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GRU (Gated Recurrent Unit) implementation in TensorFlow and used in a simple Machine Learning task. The corresponding tutorial is found on Data Blogger: https://www.data-blogger.com/2017/08/27/gru-implementation-tensorflow/.
#%% (0) Important libraries
import tensorflow as tf
import numpy as np
from numpy import random
import matplotlib.pyplot as plt
from IPython import display
% matplotlib inline
#%% (1) Dataset creation.
def as_bytes(num, final_size):
"""Converts an integer to a reversed bitstring (of size final_size).
Arguments
---------
num: int
The number to convert.
final_size: int
The length of the bitstring.
Returns
-------
list:
A list which is the reversed bitstring representation of the given number.
Examples
--------
>>> as_bytes(3, 4)
[1, 1, 0, 0]
>>> as_bytes(3, 5)
[1, 1, 0, 0, 0]
"""
res = []
for _ in range(final_size):
res.append(num % 2)
num //= 2
return res
def generate_example(num_bits):
"""Generate an example addition.
Arguments
---------
num_bits: int
The number of bits to use.
Returns
-------
a: list
The first term (represented as reversed bitstring) of the addition.
b: list
The second term (represented as reversed bitstring) of the addition.
c: list
The addition (a + b) represented as reversed bitstring.
Examples
--------
>>> np.random.seed(4)
>>> a, b, c = generate_example(3)
>>> a
[0, 1, 0]
>>> b
[0, 1, 0]
>>> c
[1, 0, 0]
>>> # Notice that these numbers are represented as reversed bitstrings)
"""
a = random.randint(0, 2**(num_bits - 1) - 1)
b = random.randint(0, 2**(num_bits - 1) - 1)
res = a + b
return (as_bytes(a, num_bits),
as_bytes(b, num_bits),
as_bytes(res,num_bits))
def generate_batch(num_bits, batch_size):
"""Generates instances of the addition problem.
Arguments
---------
num_bits: int
The number of bits to use for each number.
batch_size: int
The number of examples to generate.
Returns
-------
x: np.array
Two numbers to be added represented as bits (in reversed order).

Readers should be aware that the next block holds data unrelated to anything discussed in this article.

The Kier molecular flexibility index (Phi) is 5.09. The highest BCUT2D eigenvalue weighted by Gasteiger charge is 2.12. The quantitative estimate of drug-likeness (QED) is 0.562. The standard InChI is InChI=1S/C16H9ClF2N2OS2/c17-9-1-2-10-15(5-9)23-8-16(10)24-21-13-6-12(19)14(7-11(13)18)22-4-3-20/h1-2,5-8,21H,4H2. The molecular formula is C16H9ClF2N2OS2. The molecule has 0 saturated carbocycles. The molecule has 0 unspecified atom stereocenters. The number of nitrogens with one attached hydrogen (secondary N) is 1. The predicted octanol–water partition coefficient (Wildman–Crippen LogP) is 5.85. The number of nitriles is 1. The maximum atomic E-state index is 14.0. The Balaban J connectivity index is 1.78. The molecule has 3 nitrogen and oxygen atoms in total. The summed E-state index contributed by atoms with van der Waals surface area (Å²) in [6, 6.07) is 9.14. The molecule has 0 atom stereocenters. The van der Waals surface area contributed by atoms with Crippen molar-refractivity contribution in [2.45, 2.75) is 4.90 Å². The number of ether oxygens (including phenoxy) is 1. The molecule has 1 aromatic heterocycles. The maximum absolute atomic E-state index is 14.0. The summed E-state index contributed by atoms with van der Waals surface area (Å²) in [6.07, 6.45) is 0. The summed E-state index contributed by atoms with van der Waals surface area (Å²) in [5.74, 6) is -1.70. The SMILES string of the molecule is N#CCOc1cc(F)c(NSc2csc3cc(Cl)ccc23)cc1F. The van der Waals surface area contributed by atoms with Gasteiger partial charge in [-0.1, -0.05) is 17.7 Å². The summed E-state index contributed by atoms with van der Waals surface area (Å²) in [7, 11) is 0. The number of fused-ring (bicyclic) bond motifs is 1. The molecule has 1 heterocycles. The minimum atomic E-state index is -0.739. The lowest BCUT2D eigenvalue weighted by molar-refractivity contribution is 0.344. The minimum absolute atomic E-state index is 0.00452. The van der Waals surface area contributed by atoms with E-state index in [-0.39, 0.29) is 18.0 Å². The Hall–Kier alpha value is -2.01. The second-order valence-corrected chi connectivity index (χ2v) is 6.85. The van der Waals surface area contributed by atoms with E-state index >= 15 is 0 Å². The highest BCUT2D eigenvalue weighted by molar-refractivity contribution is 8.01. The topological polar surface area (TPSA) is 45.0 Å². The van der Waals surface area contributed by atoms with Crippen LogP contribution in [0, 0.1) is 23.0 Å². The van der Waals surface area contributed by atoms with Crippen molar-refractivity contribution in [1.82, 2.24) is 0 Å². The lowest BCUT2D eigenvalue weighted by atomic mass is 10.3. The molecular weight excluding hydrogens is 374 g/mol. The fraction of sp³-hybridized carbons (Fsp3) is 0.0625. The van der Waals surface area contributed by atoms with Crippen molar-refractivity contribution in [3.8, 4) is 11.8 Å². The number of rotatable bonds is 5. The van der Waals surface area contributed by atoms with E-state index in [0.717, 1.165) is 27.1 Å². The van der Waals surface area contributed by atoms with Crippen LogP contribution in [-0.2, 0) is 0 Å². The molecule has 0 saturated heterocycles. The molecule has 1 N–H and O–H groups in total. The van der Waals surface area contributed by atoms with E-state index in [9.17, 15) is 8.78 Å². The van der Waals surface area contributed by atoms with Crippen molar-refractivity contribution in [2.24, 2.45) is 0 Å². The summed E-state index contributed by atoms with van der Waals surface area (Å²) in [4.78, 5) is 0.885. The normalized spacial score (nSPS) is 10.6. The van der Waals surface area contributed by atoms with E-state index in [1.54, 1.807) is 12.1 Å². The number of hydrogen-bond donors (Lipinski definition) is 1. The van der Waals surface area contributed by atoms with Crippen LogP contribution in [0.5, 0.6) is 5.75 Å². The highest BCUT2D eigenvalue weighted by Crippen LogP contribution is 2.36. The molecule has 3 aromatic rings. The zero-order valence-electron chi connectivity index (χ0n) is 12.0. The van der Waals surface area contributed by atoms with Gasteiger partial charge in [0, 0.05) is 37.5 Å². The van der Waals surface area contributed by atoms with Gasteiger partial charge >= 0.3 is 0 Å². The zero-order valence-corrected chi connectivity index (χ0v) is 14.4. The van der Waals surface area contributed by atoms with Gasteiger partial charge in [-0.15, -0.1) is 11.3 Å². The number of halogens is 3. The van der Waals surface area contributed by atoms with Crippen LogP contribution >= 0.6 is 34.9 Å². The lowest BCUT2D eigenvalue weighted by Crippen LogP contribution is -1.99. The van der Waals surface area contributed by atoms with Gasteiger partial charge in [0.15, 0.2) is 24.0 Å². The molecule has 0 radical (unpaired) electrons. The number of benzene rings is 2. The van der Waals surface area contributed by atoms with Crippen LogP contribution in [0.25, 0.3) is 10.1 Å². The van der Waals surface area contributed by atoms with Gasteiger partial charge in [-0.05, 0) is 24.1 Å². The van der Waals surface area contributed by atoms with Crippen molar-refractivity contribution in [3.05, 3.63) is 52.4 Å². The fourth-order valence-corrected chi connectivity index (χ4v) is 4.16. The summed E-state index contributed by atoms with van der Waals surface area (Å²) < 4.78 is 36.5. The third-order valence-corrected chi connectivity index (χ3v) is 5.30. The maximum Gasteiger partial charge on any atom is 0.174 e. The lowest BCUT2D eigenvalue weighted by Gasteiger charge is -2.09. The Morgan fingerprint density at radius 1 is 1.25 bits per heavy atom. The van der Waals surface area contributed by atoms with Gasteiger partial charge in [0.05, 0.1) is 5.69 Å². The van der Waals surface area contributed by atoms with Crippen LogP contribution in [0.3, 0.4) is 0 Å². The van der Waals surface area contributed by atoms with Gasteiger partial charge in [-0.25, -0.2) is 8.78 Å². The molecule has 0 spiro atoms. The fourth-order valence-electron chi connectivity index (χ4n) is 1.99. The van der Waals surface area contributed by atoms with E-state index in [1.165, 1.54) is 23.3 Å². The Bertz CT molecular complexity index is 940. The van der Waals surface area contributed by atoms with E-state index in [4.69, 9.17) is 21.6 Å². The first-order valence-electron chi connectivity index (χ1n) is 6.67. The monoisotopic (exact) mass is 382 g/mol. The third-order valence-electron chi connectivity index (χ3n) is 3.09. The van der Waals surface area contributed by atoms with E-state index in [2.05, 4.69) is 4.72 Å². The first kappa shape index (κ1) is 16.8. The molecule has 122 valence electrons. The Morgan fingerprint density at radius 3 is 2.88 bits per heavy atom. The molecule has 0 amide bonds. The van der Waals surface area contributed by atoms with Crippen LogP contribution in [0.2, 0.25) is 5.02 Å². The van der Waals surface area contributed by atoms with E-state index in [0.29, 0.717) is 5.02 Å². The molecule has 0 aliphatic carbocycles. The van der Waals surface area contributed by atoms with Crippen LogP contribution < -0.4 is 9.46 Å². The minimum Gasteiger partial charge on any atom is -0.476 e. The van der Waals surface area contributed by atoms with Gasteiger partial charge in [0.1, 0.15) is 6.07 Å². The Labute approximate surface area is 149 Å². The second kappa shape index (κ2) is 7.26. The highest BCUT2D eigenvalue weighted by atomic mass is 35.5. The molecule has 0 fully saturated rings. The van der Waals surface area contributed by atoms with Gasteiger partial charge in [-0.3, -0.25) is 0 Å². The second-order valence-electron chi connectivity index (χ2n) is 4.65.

Shape: b, i, n
Where:
b is bit index from the end.
i is example idx in batch.
n is one of [0,1] depending for first and second summand respectively.
y: np.array
The result of the addition.
Shape: b, i, n
Where:
b is bit index from the end.
i is example idx in batch.
n is always 0 since there is only one result.
"""
x = np.empty((batch_size, num_bits, 2))
y = np.empty((batch_size, num_bits, 1))
for i in range(batch_size):
a, b, r = generate_example(num_bits)
x[i, :, 0] = a
x[i, :, 1] = b
y[i, :, 0] = r
return x, y
# Configuration
batch_size = 100
time_size = 5
# Generate a test set and a train set containing 100 examples of numbers represented in 5 bits
X_train, Y_train = generate_batch(time_size, batch_size)
X_test, Y_test = generate_batch(time_size, batch_size)
#%% (2) Model definition.
import tensorflow as tf
class GRU:
"""Implementation of a Gated Recurrent Unit (GRU) as described in [1].
[1] Chung, J., Gulcehre, C., Cho, K., & Bengio, Y. (2014). Empirical evaluation of gated recurrent neural networks on sequence modeling. arXiv preprint arXiv:1412.3555.
Arguments
---------
input_dimensions: int
The size of the input vectors (x_t).
hidden_size: int
The size of the hidden layer vectors (h_t).
dtype: obj
The datatype used for the variables and constants (optional).
"""
def __init__(self, input_dimensions, hidden_size, dtype=tf.float64):